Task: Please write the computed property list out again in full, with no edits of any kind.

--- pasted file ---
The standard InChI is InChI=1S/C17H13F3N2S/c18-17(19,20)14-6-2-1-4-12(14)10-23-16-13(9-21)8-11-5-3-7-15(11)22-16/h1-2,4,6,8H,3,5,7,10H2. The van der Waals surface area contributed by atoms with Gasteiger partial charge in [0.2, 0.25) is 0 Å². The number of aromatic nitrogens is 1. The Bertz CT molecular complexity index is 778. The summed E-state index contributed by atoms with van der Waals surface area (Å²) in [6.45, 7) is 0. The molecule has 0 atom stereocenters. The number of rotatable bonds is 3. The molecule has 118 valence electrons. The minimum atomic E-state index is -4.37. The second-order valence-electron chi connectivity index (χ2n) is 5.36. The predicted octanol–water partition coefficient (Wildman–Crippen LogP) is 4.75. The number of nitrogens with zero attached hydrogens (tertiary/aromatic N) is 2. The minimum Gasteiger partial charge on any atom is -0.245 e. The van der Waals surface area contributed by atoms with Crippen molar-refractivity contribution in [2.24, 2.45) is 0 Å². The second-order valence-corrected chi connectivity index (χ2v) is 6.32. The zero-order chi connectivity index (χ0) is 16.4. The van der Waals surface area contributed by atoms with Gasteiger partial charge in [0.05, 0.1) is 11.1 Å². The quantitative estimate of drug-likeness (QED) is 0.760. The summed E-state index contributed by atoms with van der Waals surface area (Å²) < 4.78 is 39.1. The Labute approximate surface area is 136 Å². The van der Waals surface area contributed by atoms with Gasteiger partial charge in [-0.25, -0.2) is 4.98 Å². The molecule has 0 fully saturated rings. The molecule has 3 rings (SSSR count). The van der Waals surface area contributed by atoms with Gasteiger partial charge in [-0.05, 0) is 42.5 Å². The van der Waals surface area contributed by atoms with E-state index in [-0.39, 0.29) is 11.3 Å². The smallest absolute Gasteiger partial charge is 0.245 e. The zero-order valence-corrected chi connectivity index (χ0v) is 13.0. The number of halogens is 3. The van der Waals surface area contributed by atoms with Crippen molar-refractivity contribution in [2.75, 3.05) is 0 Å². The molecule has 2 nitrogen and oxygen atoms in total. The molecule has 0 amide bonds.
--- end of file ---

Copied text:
The standard InChI is InChI=1S/C17H13F3N2S/c18-17(19,20)14-6-2-1-4-12(14)10-23-16-13(9-21)8-11-5-3-7-15(11)22-16/h1-2,4,6,8H,3,5,7,10H2. The van der Waals surface area contributed by atoms with Gasteiger partial charge in [0.2, 0.25) is 0 Å². The number of aromatic nitrogens is 1. The Bertz CT molecular complexity index is 778. The summed E-state index contributed by atoms with van der Waals surface area (Å²) in [6.45, 7) is 0. The molecule has 0 atom stereocenters. The number of rotatable bonds is 3. The molecule has 118 valence electrons. The minimum atomic E-state index is -4.37. The second-order valence-electron chi connectivity index (χ2n) is 5.36. The predicted octanol–water partition coefficient (Wildman–Crippen LogP) is 4.75. The number of nitrogens with zero attached hydrogens (tertiary/aromatic N) is 2. The minimum Gasteiger partial charge on any atom is -0.245 e. The van der Waals surface area contributed by atoms with Crippen molar-refractivity contribution in [2.24, 2.45) is 0 Å². The second-order valence-corrected chi connectivity index (χ2v) is 6.32. The zero-order chi connectivity index (χ0) is 16.4. The van der Waals surface area contributed by atoms with Gasteiger partial charge in [0.05, 0.1) is 11.1 Å². The quantitative estimate of drug-likeness (QED) is 0.760. The summed E-state index contributed by atoms with van der Waals surface area (Å²) < 4.78 is 39.1. The Labute approximate surface area is 136 Å². The van der Waals surface area contributed by atoms with Gasteiger partial charge in [-0.25, -0.2) is 4.98 Å². The molecule has 0 fully saturated rings. The molecule has 3 rings (SSSR count). The van der Waals surface area contributed by atoms with Gasteiger partial charge in [-0.05, 0) is 42.5 Å². The van der Waals surface area contributed by atoms with E-state index in [-0.39, 0.29) is 11.3 Å². The smallest absolute Gasteiger partial charge is 0.245 e. The zero-order valence-corrected chi connectivity index (χ0v) is 13.0. The number of halogens is 3. The van der Waals surface area contributed by atoms with Crippen molar-refractivity contribution in [2.75, 3.05) is 0 Å². The molecule has 2 nitrogen and oxygen atoms in total. The molecule has 0 amide bonds.